I would provide a recipe here, but I'm not going to pretend I know how to make blini. Watching her cook I realized that you, honestly, just have to try it out and adapt to your liking. She used about 8 eggs, 8 cups of milk, a pinch of salt, a few tablespoons of sugar, some flour to make it thick (but it was still watery), and she added some oil so she didn't need to oil the pan. She made the first one and then we tried it and adjusted to our liking. This recipe made a ton of blini. You cook it like a normal pancake but with less time on each side.
Wednesday, October 12, 2016
Does anyone else feel this way on vacation? You're on your last day of your trip and you're just exhausted, tired, and cranky? It always happens to me, so, by the time we arrived to the airport, I just wanted to be back in Ufa. We spent the day trying to find something to do and nothing worked out. Museums were closed. I ripped my tights and it made a huge hole. I couldn't go get another pair because we already brought our bags to the train station. If you've ever been to Russia you'll notice that all the women dress impeccably. I felt so trashy walking around and I wasn't making A's day any better by stressing out. So, instead of going to see some buildings we ended up wasting time by going to the mall so I could buy replacement tights.
|Just a glimpse at the amount of seat room we had!|
After dealing with her we went through security. Our gate had been changed three times since we got through security. When we got to the last gate our whole flight was waiting about 45 minutes in line to board. So, the counter lady could have lost the attitude because 10 minutes before closing was a joke. Domodedovo airport is always busy, so there wasn't anywhere to sit. We stood in line for that amount of time because we just kept thinking, "It can't be much longer." It was. I had noticed that we were in seats 2, but I didn't think it was going to be anything spectacular because I've been on airplanes before that were all economy seats and that boarded from the back.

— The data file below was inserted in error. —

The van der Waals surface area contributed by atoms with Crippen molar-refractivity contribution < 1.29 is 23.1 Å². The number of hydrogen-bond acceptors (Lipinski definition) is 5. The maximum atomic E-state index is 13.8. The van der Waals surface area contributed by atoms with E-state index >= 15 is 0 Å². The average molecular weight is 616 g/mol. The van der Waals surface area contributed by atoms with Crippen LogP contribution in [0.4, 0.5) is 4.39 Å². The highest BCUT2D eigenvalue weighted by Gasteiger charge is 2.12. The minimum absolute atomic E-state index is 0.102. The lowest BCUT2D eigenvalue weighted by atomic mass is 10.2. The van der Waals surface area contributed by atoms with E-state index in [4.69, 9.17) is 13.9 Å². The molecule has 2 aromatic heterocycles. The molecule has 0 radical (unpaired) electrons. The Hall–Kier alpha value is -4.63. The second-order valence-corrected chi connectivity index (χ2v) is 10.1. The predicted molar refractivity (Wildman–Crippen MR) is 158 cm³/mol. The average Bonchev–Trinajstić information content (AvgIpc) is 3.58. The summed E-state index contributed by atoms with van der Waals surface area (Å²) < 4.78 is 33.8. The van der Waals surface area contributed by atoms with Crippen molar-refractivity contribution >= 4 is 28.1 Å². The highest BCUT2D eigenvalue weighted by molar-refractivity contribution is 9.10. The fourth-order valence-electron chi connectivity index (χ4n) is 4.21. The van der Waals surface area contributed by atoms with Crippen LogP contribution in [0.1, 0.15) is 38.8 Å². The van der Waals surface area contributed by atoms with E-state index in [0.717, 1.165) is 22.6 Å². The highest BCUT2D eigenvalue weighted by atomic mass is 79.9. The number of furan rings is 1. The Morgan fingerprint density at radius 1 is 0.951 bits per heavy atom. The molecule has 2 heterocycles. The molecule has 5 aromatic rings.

We didn't get any special treatment (unfortunately, it's wasn't first class), but it was just so cool that we sat in business class. The seats were much bigger and there were a bunch of extra gadgets, like a table that came out of the armrest. We asked the people next to us to take our picture and they asked us to do the same. I managed to sleep in the flight because all the extra room allowed me to sleep in a ball. A and I always say to each other, "Remember the time we flew business class? That was so cool!"